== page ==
“Hang On Tightly, Let Go Loosely”: Protecting Oberlin’s Comedy Scene


Talia Barton

Sammie Westelman, OC ’19, performing a standup audition in 2019.

During my first week at Oberlin I mustered up the courage to attend an improv comedy showcase completely by myself. Applying to colleges in my senior year of high school, I prioritized schools with a prevalent comedy culture. When I decided on Oberlin, I was worried that I would lose my ties to improv and comedy performance.

Oberlin’s student body is not known for having a sense of humor; the popular media loves to cover our scandals of “free speech” and excessive wokeness. Naturally, when I got to Oberlin, I thought the improv troupes would fall victim to these stereotypes; I expected safe, if not slightly dorky, humor.

But as I sat in the back of the Cat in the Cream, I watched the four troupes’ multidimensional characters navigate kooky situations and quickly realized that our student body’s intelligence and self-awareness created an environment where aspiring comedians could take risks and innovate.

When I auditioned for the coalition in 2018, I was terrified. Even with my prior experience, I couldn’t imagine making any Oberlin student laugh. And at first, I didn’t. I was ridiculously nervous, and I flopped during my Primitive Streak audition. But when I auditioned for Kid Business and the Sunshine Scouts the following day, I found my footing and bonded with the captains. A few days later, I received an email from the Sunshine Scouts that read, “Unfortunately, we had to make a decision about who to accept this year, and we’ve agreed that you will be an excellent addition to the family!” Thank you for the mini heart attack.

After the initial adjustment — awkward performances, bad jokes — I was so grateful that I had the Sunshine Scouts. I spent four hours every week chatting, joking, and performing with people I wouldn’t have met otherwise. I was surprised by how well we all got along — how well we all complemented each other. Outside of rehearsals, we went to brunch and held game nights. I knew about their lives and they knew about mine. My troupe made me feel safe and happy; improv made me feel cool. And as a first-year, it was great that after one month, I already had an automatic, built-in group of friends and mentors.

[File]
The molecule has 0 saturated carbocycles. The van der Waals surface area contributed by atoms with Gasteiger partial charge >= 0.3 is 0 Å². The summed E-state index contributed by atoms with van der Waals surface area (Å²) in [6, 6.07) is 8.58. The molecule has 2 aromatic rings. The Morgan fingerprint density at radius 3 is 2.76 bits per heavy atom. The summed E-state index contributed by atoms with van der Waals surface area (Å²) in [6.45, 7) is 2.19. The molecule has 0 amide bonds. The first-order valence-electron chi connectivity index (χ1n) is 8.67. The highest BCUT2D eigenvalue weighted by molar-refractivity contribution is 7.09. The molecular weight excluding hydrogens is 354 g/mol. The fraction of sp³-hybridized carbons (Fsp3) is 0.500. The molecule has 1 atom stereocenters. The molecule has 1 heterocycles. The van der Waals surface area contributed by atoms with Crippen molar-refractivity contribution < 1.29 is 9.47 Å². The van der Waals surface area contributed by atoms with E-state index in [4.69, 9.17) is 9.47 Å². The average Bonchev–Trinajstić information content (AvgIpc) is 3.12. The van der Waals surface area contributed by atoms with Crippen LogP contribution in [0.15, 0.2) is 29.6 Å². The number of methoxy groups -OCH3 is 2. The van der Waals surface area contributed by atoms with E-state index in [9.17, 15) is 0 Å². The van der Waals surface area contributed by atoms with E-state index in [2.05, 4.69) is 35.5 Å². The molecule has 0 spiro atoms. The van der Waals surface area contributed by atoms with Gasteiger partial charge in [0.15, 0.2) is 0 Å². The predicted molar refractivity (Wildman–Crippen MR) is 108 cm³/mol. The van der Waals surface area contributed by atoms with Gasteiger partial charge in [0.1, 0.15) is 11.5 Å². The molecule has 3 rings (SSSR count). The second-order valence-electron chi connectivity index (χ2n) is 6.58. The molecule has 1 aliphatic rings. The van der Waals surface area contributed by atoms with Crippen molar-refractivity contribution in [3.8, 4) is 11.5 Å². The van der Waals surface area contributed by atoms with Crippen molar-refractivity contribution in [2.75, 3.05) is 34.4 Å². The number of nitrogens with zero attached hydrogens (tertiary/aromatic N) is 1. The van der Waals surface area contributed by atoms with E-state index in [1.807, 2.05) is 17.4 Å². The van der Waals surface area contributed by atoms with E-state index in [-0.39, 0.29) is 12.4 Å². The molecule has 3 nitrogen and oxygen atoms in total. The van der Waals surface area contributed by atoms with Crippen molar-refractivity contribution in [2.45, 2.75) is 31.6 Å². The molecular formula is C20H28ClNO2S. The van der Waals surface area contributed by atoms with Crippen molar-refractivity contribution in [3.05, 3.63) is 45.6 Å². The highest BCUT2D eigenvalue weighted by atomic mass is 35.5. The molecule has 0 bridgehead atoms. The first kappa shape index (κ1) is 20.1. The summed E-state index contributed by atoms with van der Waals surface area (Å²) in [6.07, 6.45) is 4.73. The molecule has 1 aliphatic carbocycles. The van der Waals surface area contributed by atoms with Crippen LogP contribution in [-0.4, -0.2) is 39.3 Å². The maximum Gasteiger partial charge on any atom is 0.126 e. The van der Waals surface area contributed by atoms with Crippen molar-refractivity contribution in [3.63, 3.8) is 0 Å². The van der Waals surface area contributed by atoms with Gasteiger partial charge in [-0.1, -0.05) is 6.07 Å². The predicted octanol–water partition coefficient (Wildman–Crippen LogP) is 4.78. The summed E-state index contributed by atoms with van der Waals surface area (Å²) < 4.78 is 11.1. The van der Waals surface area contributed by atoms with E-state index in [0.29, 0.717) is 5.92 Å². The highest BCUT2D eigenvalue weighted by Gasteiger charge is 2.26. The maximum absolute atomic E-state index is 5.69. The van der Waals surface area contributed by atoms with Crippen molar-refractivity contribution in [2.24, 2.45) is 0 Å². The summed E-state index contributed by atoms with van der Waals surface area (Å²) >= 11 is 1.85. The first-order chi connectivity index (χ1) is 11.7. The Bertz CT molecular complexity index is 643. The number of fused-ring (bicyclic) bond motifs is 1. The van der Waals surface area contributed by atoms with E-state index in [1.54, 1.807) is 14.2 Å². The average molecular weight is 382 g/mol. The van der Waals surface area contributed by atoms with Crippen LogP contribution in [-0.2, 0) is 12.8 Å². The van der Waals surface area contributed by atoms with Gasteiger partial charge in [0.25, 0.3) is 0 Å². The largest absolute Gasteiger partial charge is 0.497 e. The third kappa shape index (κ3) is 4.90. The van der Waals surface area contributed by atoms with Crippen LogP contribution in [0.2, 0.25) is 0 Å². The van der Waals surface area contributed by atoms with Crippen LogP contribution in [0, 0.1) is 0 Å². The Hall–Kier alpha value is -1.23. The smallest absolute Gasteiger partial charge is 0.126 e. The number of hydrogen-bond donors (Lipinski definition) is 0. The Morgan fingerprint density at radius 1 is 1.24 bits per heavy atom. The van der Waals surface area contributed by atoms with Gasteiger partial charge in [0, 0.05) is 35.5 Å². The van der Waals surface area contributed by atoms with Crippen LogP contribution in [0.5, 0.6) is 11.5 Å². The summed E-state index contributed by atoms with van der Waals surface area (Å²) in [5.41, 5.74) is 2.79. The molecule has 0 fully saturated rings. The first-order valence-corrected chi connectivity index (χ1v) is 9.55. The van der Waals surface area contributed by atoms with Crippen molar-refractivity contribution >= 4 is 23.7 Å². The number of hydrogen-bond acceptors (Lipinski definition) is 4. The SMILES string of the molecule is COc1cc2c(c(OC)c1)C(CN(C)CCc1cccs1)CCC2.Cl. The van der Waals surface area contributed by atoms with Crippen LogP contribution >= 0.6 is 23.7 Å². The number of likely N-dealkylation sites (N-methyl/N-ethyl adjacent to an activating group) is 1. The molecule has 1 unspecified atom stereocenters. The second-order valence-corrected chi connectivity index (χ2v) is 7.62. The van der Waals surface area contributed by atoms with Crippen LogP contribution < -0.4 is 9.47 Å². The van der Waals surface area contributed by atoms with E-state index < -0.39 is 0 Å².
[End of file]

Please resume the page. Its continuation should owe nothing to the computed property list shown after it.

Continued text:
As I begin my fourth and final year at Oberlin, my feelings have not changed, but our circumstances have. In spring of 2020, the improv scene was in full swing. My predecessors were organizing and finalizing the logistics of our annual improv conference when the student body was asked to leave campus due to COVID-19. Since then, none of the four improv troupes have held auditions, rehearsed, or performed. Even worse, one of the troupes, Neurotic Fiction, completely dissolved after all the members graduated.

Now, as the College loosens restrictions on clubs and performances, I’ve been tasked with reviving one of the most important and pivotal parts of my Oberlin experience. Sunshine Scouts, Kid Business, Primitive Streak, and Neurotic Fiction are not household names anymore, but I’d like to change that. With any luck, the Oberlin College Improv Coalition and its three affiliate troupes will survive the pandemic.

Performing comedy at Oberlin — whether it be improv, sketch comedy, or stand-up — is not the challenge many might suspect. The students here attend comedy shows ready to laugh. Even during my worst performances, I can happily say that I got at least one impressive laugh. And when you’re working with a group, like in improv, you are completely supported by other members — it’s their job to make you look good! Everyone in the equation wants to see you succeed.

Doing improv at Oberlin has taught me valuable skills that extend beyond the rehearsal space. Performing with a group of people whose success is your responsibility taught me how to listen, watching more experienced players helped me focus on what’s funny, and I’ve become smarter and more creative from in-scene problem-solving. Bottom line: I wouldn’t be the confident, funny person I am today without the Sunshine Scouts. And for that, it is my duty to protect the legacy of improv comedy at Oberlin. I’d like to thank Imke Hart, OC ’19; Brian Weaver, OC ’19; Jonah Fox, OC ’20; Will Axelrod, OC ’20; Ezra Andres-Tysch, OC ’20; and Marie Romanelli, OC ’21, for their unconditional love and support.

The three troupes are performing in a joint show this Sunday in Craig Lecture Hall at 7:30 p.m. Auditions for new members will occur on Monday and Tuesday of next week, from 9–11 p.m. in Warner Center. Email [email protected], [email protected], or [email protected] if you’d like to know more.